Paris 36 (Faubourg 36) was the opening movie for the 2009 Alliance Française French Film Festival and since they had another session for Friday evening, I decided to skip the opening night and just watch it in their second session.
The director, Christophe Barratier, is also the same guy behind Le Choristes – he also casts the same main actor for the movie, Gerard Jugnot. The story is about a local theatre called Chansonia who has to be closed because the owner can’t pay his debt to a local mafia, Galapiat. The amateur artists band together and try to keep it afloat with their acts, and is saved by an unexpected star, Douce. A complication occurs when Galapiat falls head over heels with Douce, when Douce herself falls in love with a communist-wanna-be member of the team, Milou. In the middle of all of this, the main character, Pigoil (Jugnot) is the one trying hard to keep the theatre running so that he can prove to the authority that he has a decent job. The movie is set in late 1930’s, when the struggle between communism, nationalism, and unionism converges in a clash.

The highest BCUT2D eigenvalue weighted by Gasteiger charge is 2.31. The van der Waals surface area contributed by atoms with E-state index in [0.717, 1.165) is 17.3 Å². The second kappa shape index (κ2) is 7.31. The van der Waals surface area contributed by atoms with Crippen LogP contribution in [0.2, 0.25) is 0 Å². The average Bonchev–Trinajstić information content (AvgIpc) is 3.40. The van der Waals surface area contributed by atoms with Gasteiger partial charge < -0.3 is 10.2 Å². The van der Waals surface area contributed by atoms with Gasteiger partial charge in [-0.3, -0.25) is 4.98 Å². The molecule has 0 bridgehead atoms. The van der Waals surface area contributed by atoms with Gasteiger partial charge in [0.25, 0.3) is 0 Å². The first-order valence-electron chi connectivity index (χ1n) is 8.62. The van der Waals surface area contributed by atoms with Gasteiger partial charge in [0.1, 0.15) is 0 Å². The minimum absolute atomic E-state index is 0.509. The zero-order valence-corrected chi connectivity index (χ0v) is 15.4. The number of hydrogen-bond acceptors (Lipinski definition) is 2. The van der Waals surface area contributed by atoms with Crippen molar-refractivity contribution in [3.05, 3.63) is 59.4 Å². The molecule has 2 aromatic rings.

Paris 36 is lush with great period music – the songs and the characters are charming. The cinematography is mostly beautiful even though the zooming and panning camera from weird angle can be a little bit too much in one or two of the scenes. Whilst I didn’t find it as engaging as I would like it to be, the songs in the movie are the saving grace. I couldn’t help smiling when I listened to the songs. The actress playing Douce, Nora Arnezeder is also well-casted for the role – fragile but with an inner strength, shy but sassy. So all in all, I enjoy the movie and I would recommend it to you if you’d like to watch a good quality French movie in the near future.